Some years ago I went on a practicaly vegan diet for three years. I did not consume any live protein and on the other hand I went to a gym to'pump iron' 4-5 time a week. My diet was made of brown rice, nuts, fruits and vegi's (water-washed not sterilized),whole grain - no egg bread, chickpeas etc. I did not take any food supplaments. I lost 30 kilos of fat and built up a very large and toned muscular mass, I ran 4 KM a day while my hair fell shiny below my shoulders. I do not know if more protein would have made me 'bigger' but the fact was that I did just fine.
Either you are a genetically gifted individual, or your story doesn't compute. How do you know you lost 65 pounds of fat by number but not how much "very large muscular mass" you gained? Unless you used hydrostatic weighing or a skilled fat caliper user and did a lot of calculations, all you know is that you lost 65 pounds. Physiologically, from what I've studied and seen of trainees, almost no one can gain muscle running 10 miles a day and lifting 4-5 days per week without the aid of steroids.

More likely, your impression of "muscular mass" was merely a result of becoming lean enough to see the muscle you had, and having lost that much weight on the diet you describe, I'd say you probably lost many pounds of muscle as well as fat.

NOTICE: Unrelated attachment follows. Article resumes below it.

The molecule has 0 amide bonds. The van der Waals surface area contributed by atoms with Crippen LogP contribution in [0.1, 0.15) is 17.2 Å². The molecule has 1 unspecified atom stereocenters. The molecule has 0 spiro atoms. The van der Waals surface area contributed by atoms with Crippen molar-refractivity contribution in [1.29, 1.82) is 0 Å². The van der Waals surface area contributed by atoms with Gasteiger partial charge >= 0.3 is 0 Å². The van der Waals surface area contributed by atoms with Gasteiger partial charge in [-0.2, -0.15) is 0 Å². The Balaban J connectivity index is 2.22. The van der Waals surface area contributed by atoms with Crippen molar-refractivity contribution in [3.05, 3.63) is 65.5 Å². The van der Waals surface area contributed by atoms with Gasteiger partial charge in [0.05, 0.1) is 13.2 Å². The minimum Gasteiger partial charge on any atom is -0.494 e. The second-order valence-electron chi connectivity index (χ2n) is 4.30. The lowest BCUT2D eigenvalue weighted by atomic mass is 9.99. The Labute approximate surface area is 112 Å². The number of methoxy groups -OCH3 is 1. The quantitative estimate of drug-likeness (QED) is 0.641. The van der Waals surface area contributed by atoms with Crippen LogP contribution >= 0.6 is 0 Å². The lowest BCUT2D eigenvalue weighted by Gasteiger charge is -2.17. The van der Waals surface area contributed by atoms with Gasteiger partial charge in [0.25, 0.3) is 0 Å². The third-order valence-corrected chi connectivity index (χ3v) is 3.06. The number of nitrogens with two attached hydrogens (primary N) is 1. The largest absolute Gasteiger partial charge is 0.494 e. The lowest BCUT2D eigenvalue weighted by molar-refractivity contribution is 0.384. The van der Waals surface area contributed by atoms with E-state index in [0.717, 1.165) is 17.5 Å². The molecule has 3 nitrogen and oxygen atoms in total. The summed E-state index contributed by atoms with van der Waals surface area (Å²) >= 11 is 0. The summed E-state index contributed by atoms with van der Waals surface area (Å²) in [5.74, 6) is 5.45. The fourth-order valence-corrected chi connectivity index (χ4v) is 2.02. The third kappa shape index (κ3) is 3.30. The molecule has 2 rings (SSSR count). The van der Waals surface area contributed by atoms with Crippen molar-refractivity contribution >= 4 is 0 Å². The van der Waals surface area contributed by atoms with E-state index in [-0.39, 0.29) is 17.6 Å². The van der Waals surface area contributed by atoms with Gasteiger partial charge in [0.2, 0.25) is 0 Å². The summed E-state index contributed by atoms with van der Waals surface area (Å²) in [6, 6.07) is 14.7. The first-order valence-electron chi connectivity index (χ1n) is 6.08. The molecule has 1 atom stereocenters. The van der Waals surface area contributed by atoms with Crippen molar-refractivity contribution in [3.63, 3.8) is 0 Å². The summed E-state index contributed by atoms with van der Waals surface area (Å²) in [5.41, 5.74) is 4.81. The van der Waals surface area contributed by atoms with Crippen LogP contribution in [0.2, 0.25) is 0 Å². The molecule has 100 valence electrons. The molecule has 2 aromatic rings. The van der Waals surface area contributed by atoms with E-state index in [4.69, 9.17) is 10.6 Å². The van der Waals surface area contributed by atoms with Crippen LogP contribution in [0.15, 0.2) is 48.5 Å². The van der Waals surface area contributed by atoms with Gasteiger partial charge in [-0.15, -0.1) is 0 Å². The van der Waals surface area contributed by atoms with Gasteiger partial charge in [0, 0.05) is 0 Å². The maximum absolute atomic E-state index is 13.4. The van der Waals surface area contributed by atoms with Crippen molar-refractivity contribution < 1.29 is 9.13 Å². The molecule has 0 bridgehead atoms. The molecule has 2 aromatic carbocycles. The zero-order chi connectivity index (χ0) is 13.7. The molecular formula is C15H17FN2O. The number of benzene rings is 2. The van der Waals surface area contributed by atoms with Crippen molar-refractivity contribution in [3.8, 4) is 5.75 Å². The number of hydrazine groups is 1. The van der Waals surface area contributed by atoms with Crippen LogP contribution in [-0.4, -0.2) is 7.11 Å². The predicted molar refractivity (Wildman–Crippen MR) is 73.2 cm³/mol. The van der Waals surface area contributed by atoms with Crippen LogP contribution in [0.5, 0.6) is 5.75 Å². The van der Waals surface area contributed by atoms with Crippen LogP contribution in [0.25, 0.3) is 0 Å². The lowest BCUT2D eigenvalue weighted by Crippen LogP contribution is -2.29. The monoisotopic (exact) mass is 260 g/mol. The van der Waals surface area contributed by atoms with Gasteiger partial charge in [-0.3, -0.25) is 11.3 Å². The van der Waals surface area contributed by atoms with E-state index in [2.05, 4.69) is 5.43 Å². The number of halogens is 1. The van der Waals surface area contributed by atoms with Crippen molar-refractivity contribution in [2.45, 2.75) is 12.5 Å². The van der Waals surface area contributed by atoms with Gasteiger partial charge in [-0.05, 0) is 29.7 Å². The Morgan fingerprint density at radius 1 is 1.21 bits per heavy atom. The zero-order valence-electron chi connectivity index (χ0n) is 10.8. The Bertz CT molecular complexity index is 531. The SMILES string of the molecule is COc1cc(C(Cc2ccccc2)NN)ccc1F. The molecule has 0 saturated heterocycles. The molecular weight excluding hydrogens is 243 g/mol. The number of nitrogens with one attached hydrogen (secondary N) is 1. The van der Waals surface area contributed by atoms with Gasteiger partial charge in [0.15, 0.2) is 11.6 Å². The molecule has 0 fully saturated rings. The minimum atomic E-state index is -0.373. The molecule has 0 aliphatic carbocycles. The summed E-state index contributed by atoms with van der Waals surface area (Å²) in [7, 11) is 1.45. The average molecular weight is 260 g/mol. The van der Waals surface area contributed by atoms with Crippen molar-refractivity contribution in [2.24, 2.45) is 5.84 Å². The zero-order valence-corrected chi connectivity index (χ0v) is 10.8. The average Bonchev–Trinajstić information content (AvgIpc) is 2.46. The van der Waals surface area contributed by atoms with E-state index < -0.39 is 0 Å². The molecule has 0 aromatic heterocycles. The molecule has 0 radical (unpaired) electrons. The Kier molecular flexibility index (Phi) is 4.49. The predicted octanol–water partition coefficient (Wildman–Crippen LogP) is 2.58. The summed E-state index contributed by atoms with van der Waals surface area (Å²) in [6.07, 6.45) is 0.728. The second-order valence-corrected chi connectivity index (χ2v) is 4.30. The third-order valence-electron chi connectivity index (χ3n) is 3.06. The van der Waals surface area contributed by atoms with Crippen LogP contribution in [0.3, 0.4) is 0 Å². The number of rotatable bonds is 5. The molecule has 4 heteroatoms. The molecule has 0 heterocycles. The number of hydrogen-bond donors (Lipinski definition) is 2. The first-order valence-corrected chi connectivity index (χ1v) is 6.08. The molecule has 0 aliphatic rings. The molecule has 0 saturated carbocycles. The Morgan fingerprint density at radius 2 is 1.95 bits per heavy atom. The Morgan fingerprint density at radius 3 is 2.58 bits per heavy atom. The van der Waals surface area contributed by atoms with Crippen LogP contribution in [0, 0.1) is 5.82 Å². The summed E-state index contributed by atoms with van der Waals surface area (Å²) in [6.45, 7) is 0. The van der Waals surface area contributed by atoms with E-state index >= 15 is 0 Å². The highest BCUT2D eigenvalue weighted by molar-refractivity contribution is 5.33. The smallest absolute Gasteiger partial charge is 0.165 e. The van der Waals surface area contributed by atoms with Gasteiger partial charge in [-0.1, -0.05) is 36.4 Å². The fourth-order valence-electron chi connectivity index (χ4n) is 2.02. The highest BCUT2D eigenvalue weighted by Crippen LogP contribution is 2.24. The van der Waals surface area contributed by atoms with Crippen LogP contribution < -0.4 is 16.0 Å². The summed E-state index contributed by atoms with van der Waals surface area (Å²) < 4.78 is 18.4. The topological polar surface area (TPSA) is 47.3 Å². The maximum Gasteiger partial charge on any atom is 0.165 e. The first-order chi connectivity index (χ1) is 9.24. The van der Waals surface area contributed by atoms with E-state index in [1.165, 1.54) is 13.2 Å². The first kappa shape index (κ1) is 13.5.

Quote:
Michael Karmon wrote:
No, actually I do not jest. American farmers are among the most efficient in history they produce way much more then the American consumer can intake. In order to maintain profit the farmers must increase the consumer side of the equation. "Add 50c's and get an increast portion", "get our extra-mega-dino burger" are not because people need it but becuas some one is desparate to sell.

I am not an Elvis-spotter/aliens-killed-Kennedy guy and this is the wrong forum but I stand firm on the opinion that the lobby of American farmers is behind governmetal documents as well as respectable scientific reaserches aimed on one thing: "Get'em eating that extra burger, french fries and pop-corn"